Personally, I don't see an issue with the usage of an icon in a list. My suggestion would be a thick black diagonal line \ such as the black markers that are placed on people's pictures when they pass away.

It's simple, it's universal (maybe a legend wouldn't hurt!), and it's non religious.

share|improve this answer
    
Even if the majority of users wouldn't be upset, the remnant could respond with severe offence. In this case, I don't think the minor advantages of an icon over a single word 'deceased' are worth it. –  Jimmy Breck-McKye Sep 8 '11 at 7:38
add comment

My first ideas where an exit-sign, and a skull, but more like in a pirate flag. Of course it will depend much on the context, whethter it is appropriate.

A Johnny B. Gone strike was another good idea, but somehow polluted with the bad idea of an asterix, which is often used for the day of birth. A black dot is very subtle but fine - or a black diamond like our moderators use :).

For an application for people from an organization, skull and exit-sign look too entertaining - I would go with the strike or a small, geometrical form - a triangle (think:pyramid) would do it as well.

share|improve this answer
1  
IMO using the exit sign would be really distasteful. Using ◊ is a bad idea too (vulva > symbol of life). –  Knu Sep 7 '11 at 19:20
    
Yes, but it is unreligious. The diamond should be filled, not empty, therefore no vulva - but of course if you try, you can find arguments against every symbol (which shall not discourage you). I didn't think of a vulva, but I will do so the next 2 hours. Good idea! –  user unknown Sep 7 '11 at 19:54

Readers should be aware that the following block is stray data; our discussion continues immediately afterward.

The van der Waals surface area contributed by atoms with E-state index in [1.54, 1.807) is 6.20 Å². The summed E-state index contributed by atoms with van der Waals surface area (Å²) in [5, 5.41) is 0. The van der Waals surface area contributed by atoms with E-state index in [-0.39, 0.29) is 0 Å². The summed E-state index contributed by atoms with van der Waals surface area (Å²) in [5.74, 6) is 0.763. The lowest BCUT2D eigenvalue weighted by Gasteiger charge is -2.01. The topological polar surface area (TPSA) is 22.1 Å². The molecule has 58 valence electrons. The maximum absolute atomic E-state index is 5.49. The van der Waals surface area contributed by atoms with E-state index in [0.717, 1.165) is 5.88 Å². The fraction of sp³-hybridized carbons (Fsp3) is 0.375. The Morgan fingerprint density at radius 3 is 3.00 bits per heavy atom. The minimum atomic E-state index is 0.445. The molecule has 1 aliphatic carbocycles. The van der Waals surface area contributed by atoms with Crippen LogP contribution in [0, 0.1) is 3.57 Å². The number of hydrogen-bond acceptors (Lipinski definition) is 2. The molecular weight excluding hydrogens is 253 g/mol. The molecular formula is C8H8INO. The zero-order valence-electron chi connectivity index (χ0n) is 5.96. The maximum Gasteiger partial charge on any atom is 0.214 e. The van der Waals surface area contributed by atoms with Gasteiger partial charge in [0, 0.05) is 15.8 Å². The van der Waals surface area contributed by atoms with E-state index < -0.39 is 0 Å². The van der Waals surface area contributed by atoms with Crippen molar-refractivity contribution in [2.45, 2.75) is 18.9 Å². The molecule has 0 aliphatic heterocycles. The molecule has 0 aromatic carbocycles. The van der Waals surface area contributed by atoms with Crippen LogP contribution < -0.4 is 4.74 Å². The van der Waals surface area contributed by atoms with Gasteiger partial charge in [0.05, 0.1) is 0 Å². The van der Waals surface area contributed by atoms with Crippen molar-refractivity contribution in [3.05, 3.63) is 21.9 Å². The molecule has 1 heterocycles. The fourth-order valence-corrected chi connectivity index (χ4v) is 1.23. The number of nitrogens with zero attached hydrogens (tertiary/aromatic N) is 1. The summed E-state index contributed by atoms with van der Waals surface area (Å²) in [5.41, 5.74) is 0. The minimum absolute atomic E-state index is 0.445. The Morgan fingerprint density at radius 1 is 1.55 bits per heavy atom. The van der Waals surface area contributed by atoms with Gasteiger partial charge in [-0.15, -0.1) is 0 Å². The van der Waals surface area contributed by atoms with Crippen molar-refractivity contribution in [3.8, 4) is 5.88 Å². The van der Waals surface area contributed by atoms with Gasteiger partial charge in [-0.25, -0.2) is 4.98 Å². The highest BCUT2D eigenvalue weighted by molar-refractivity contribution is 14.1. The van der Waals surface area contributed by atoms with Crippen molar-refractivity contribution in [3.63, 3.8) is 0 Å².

add comment

Depending on the context, you could simply groupe the dead together under a "deceased" header or something of that nature.

share|improve this answer
add comment

On h2g2, we use a rose.

share|improve this answer
add comment

on a less negativity note: perhaps a black rose, shovel, candle (kinda like amnesty international logo), umbrella?, elevator (going down?), just brain storming here, hope this helps.

share|improve this answer
add comment

Lit Candle or laid flower can do.

Why:

  1. They are universal means of paying tribute to deceased.
  2. By using it, you are also paying tribute in a way.
share|improve this answer
add comment

A small black ribbon could work.

share|improve this answer
add comment

I would go with kind of a SPLAT style image that evokes Wiley Coyote doing a faceplant off a cliff while trying in vain to catch Roadrunner. HTH!

share|improve this answer
add comment

Not the answer you're looking for? Browse other questions tagged or ask your own question.